Boats

Flagships Gallery: Moody 54 DS

by Sail Staff, Posted April 2, 2013
Because of the success of the Moody 45 and Moody 62 deck saloon series, we have now developed what we believe to be the best of two boats—the Moody 54 DS.
After 25 years of operation, cruising icon Herb Hilgenberg has decided to end his weather forecast and routing service, South Bound II Coastal, call sign VAX498. Since he started, Herb has become something of a structure in the East Coast and Caribbean cruising communities.
Approximately halfway between Nova Scotia and Portugal, you may find an unmanned five-foot boat, trekking across the Atlantic Ocean with a GPS on board. That boat, Crimson Tide, belongs to a seventh grade geography class in Morristown, New Jersey where students are tracking its voyage via GPS, hopefully all the way to Europe.

SAIL's Best Boats 2014: Xp 44

by SAIL Editors, Posted January 21, 2014
Step aboard the Xp 44 and the first thing you might find yourself wondering is: what’s not to love? This mid-40-foot racer-cruiser is designed to deliver decades of racing and cruising pleasure while offering a wealth of the kind of design features sailors have long since come to expect from this high-end Danish builder.
The Croatia-built Salona range now has a new importer in the United States, who showed three boats at the Miami Strictly Sail show last month: a powerful-looking 44-foot sports cruiser, and a 38-footer and 33-footer along the same lines.  

Hallberg-Rassy 54

by Sail Staff, Posted January 16, 2006
Construction has begun on this new 54-foot center-cockpit design from German Frers, and the first yacht in the series is expected at the end of August. There’s an owner’s cabin aft and two guest cabins forward. Construction is glass with PVC core except in the keel area, which is solid-glass laminate. Spars and rod rigging are by Seldn, and the auxiliary is a 110-horsepower Volvo diesel. A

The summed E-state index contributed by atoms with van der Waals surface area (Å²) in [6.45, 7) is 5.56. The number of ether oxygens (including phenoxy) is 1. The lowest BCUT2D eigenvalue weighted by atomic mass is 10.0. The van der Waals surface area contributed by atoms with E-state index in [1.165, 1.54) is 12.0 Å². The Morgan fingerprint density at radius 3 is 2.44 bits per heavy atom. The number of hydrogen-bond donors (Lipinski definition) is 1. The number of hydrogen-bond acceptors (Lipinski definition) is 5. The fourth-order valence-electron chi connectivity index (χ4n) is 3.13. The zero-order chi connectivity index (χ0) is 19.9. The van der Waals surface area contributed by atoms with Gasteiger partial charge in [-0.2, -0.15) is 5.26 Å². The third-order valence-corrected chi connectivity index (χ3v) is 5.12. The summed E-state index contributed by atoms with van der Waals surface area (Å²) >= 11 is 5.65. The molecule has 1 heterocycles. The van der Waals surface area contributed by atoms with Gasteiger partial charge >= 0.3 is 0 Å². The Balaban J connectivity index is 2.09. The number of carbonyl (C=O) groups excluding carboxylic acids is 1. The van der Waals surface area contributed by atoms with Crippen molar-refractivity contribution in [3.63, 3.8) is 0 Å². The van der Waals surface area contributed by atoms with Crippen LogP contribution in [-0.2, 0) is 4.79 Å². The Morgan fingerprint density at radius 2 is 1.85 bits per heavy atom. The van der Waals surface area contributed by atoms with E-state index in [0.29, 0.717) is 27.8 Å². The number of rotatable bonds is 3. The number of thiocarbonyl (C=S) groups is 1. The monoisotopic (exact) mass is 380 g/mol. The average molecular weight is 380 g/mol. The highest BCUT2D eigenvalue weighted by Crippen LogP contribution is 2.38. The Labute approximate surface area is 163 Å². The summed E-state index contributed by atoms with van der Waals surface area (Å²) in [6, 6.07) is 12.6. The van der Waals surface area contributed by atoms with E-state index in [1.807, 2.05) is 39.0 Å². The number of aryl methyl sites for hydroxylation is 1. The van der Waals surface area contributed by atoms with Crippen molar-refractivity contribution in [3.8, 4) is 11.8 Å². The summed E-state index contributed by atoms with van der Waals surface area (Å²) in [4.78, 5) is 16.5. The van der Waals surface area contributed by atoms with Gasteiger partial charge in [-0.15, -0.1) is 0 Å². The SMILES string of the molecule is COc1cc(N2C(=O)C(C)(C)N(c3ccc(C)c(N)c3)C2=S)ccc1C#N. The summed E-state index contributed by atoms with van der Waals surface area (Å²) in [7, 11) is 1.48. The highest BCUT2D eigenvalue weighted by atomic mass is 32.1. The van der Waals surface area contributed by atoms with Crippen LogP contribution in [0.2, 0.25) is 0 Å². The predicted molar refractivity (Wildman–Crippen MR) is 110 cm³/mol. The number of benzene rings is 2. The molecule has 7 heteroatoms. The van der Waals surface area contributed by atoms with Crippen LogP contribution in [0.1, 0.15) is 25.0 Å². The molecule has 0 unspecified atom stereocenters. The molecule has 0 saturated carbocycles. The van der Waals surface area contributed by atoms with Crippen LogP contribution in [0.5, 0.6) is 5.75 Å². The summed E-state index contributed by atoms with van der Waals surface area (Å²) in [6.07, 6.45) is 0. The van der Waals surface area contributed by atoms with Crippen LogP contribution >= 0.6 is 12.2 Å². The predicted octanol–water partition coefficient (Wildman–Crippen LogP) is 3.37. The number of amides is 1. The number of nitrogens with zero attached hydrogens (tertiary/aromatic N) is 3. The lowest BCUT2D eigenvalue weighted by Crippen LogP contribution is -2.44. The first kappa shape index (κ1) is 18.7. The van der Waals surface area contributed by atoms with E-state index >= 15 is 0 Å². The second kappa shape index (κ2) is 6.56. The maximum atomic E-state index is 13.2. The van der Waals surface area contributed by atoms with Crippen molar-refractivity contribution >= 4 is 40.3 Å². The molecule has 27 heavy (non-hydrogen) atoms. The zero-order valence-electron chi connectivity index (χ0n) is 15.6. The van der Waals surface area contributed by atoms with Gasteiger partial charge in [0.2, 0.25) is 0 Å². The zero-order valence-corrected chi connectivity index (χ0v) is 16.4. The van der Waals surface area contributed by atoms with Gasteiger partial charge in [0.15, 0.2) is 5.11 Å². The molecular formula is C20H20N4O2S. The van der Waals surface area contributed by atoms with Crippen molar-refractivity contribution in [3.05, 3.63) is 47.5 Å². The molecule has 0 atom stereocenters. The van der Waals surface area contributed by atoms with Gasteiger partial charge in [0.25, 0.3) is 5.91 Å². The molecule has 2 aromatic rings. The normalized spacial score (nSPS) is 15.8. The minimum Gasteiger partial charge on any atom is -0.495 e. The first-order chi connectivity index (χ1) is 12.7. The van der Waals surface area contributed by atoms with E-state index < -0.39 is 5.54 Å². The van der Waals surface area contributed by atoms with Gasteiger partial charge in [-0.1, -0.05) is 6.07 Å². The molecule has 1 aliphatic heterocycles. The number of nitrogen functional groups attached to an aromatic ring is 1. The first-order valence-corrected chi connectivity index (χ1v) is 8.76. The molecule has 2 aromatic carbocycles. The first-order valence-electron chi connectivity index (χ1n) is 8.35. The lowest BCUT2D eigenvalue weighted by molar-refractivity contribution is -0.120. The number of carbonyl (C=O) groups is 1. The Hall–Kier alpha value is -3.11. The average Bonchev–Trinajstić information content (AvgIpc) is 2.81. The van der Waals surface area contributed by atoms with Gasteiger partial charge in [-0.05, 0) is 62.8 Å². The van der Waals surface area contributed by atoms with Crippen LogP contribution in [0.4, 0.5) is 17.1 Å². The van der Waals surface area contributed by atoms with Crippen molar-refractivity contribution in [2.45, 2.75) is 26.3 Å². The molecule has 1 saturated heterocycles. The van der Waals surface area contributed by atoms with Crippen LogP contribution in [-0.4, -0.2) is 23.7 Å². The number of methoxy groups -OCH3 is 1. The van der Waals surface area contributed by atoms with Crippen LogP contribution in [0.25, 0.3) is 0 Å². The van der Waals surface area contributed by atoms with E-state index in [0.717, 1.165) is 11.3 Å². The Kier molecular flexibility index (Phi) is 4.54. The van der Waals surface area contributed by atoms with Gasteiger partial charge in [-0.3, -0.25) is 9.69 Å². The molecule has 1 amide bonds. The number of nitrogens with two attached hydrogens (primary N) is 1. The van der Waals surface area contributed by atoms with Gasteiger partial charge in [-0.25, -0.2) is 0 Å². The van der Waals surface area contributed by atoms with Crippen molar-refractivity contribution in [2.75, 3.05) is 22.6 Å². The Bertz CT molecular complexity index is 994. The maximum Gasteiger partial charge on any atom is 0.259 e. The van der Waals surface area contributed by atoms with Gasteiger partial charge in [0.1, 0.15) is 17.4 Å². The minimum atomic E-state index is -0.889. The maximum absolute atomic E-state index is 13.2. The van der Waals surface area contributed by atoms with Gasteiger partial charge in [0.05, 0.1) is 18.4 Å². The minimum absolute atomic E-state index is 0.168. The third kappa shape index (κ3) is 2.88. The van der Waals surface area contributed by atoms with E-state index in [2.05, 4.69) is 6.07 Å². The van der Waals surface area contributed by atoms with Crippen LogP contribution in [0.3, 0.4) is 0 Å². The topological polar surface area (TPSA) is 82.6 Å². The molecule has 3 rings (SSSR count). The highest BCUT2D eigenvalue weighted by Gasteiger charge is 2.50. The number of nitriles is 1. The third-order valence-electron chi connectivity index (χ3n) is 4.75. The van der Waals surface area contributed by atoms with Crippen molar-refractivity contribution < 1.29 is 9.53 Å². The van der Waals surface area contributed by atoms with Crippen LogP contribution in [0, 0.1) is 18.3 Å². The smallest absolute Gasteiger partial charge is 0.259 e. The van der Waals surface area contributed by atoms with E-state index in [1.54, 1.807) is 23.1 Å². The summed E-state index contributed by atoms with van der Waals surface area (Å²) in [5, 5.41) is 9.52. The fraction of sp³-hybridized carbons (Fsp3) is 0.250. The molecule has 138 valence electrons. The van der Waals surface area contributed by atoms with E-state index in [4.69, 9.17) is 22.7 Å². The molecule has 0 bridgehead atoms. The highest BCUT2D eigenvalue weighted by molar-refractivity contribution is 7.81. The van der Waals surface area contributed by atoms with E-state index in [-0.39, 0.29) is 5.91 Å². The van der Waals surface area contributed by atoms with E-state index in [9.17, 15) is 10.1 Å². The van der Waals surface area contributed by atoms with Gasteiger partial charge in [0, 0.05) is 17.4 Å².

Baltic 79

by Sail Staff, Posted January 18, 2006
Delivered to an Italian owner last year, this carbon-composite hull has a lifting keel that can reduce draft from 14 feet, 9 inches to less than 10 feet. The rig includes a new “canoe” boom that is supposed to be easier to use and store the mainsail better than the more traditional wide, flat Park Avenue boom. The nonoverlapping jib makes the yacht easy to handle, and the

Shipman 63

by Sail Staff, Posted January 18, 2006
When their carbon/epoxy-hulled 50-footer was launched two years ago, it was named European Boat of the Year. But the Shipman design team has decided there is also a need for a yacht in the 60-foot range that can make offshore passages quickly and effortlessly. The result is this pilothouse design the Shipman team is calling “the racer’s ocean cruiser.” The lightweight

True Wind 32

by Bill Springer, Posted September 22, 2004
The True Wind 32 presents an interesting amalgamation of features. It's a 32-foot cat with a rigid open bridgedeck and is built to sail faster than wind speed in the right conditions, to provide the amenities of a pocket cruiser, and to be capable of easily folding up onto a street-legal trailer.During my test on Florida's Biscayne Bay in 10 knots of breeze and flat water, we hit 8 knots on

Hoyt H-10

by Bill Springer, Posted September 21, 2006
You’ll find Opti-mists and 420s on many yacht-club docks, but hasn’t the time come for a more modern small-boat design? Designer Garry Hoyt thinks so. His new H-10 is designed to be a stable, fast, and fun dinghy that will fill the gap between the Opti and bigger boats like the Laser and 420. To keep the boat light and easy for a kid to handle alone, the 10-foot-long hull is
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